Katherine St Asaph: (kool-aid mans through the fourth wall, dejectedly) Hello everybody. I was going to review this Coldplay song, but I didn’t remember a thing about it. Nothing usable, anyway. I remembered lush “Clocks” mush, like a pillow full of canned peas, and Chris Martin saying stuff like “you’re such a heavenly view” while wincing through falsetto like being pinched, like Gwyneth was consciously uncoupling his tendons from his neck. So I went to YouTube to relisten. And I got this. And you know what? I’ve spent enough time with this thing. We’re done here.

Reader average: [4.75] (4 votes)

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8 Responses to “Coldplay – A Sky Full of Stars”

  1. this song sucks but the album is great

    “I continue to hate Chris Martin’s voice” I don’t get this

  2. I enjoy the song that Katherine found more than the song under review.

    Coldplay has been dull for years. The most fun I get out of them is reading Martin’s lyrics without the music accompanying them. Why are they dull? Have they always been this way or is this the result of a long period of decomposition? I used to think the latter, but I’m starting to think that I just didn’t know what I was talking about when I used to talk about their first albums years ago. I often think of them with U2 (who haven’t really been exciting in years too), and it’s a comparison that neither band would like, but at least when I hear a U2 song I still know that it’s U2, and that brings its own certain energy to the track. I can’t say the same thing for Coldplay. I realise that this isn’t the best song to say that about because Avicii is in there and all, but I still think it’s a fair generalisation to make. This song leaves me numb and not like the U2 song. This is numb like death. Not even violent death, just nothingness. I wish I could say a mouth full of shit, but instead it’s a mouth full of absolutely nothing.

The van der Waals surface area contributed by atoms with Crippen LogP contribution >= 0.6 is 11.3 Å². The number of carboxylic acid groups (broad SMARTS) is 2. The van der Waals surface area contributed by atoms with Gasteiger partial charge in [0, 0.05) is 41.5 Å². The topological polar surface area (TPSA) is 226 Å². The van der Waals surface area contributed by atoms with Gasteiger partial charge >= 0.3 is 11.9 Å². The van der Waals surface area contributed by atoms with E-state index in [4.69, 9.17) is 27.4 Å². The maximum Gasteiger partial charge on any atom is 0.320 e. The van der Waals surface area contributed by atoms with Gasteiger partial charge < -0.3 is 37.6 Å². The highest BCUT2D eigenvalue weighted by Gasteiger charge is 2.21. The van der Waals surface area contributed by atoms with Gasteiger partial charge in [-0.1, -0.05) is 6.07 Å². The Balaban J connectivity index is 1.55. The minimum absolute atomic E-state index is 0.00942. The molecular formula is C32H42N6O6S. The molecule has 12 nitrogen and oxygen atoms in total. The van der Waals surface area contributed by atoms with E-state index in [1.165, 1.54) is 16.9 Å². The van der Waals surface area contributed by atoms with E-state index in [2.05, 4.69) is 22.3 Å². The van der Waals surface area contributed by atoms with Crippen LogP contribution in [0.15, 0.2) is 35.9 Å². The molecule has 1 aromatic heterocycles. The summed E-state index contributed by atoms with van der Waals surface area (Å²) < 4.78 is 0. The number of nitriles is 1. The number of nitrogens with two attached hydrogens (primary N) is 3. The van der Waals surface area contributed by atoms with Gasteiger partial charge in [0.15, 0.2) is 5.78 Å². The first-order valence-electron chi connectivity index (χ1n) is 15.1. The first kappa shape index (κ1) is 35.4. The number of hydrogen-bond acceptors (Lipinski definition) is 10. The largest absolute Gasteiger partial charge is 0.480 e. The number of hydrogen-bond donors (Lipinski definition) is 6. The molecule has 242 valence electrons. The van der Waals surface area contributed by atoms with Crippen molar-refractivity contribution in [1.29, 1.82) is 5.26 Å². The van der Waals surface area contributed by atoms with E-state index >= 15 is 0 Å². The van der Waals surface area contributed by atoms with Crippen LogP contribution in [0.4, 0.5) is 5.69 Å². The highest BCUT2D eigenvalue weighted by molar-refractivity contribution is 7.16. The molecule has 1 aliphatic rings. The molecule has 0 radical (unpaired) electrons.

3. Coldplay’s a’ight.

  4. i don’t think we can be friends anymore brad

  5. swear to god, that was the first youtube link I landed on

  6. I would have just reviewed ol’ Rick then and left Coldplay to the others.

  7. the song is one thing but if you hear the whole album calling it dull is weird imo. real tranquil and intimate, sure, sort of a downer yeah, which no doubt some people’ll have an issue with…but dull not at all

    I dunno how at least some of these songs wouldn’t speak to even the biggest Coldplay cynic tbh. Three songs starting with “Midnight” really hit direct, and not in that syrupy “Fix You” way

  8. dude I got rickrolled in 2014 anything is dull by comparison